Sometimes the tools we use contain bits that either contribute nothing to the tool's usefulness, or actually detract from it. For some reason this seems more acceptable in software than in physical, tangible tools.

Windows Media Player's default interface has large, empty slabs of window that do nothing. Imagine a hammer with flaps of plastic dangling off its business end.

Realplayer's interface contains a plethora of advertisements, controls, and wasted space that span about three times as much space as the media-viewing area. Now, you can get a free wrench, but it is four feet long in order to fit all the advertising.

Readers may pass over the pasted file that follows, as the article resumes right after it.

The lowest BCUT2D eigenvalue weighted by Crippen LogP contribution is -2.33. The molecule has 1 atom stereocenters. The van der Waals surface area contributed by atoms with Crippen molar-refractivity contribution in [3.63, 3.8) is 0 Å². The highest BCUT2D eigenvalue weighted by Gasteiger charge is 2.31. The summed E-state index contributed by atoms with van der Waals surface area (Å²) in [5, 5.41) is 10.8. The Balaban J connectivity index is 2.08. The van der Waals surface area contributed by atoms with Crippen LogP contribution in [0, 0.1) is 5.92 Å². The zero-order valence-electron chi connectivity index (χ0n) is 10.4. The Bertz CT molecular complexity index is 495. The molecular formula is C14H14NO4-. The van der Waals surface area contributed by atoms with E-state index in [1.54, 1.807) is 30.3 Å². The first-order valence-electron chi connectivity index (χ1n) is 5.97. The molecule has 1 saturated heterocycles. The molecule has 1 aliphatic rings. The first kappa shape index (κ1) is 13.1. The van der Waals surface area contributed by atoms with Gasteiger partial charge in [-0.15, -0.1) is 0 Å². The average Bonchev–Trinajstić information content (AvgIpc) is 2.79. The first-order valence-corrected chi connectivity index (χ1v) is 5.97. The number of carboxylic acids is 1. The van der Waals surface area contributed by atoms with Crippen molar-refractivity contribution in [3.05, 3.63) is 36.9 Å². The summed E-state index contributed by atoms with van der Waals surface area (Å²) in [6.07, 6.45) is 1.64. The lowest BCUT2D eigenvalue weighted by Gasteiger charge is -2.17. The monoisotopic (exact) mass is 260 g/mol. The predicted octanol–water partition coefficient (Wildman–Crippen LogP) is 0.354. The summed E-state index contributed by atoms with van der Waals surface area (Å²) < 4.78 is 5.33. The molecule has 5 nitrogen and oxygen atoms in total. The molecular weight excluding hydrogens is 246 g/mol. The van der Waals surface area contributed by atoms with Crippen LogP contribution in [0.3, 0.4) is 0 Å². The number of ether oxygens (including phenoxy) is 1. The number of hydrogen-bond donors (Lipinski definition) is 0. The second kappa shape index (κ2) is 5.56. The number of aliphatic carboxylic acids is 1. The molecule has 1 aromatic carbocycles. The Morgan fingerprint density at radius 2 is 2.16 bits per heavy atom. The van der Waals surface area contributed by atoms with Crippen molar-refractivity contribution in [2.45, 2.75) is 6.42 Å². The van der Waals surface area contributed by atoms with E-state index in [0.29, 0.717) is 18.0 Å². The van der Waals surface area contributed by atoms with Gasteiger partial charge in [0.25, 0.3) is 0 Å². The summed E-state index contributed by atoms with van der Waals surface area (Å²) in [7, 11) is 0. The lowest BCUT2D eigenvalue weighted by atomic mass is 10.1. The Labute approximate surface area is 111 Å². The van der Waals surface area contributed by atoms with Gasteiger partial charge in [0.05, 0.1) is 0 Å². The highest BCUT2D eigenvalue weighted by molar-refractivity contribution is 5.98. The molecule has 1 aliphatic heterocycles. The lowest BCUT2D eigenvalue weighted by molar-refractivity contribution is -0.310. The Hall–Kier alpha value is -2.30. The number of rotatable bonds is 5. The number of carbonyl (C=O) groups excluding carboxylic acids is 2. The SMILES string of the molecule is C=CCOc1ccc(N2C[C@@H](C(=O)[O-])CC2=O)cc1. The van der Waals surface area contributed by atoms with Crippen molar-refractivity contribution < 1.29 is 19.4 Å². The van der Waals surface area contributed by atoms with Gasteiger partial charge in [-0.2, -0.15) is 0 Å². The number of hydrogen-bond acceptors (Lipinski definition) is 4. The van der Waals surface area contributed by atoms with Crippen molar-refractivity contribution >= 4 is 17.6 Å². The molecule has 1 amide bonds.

An AOL Instant Messenger or MSN Messenger window is about ten times as large as it needs to be in order to display your friends' screen names. Your tweezers weigh three pounds, because they now feature a stock ticker. Also, they will make cute noises before and after you tweeze anything.

Usefulness and elegance still exist, though, if you know where to look...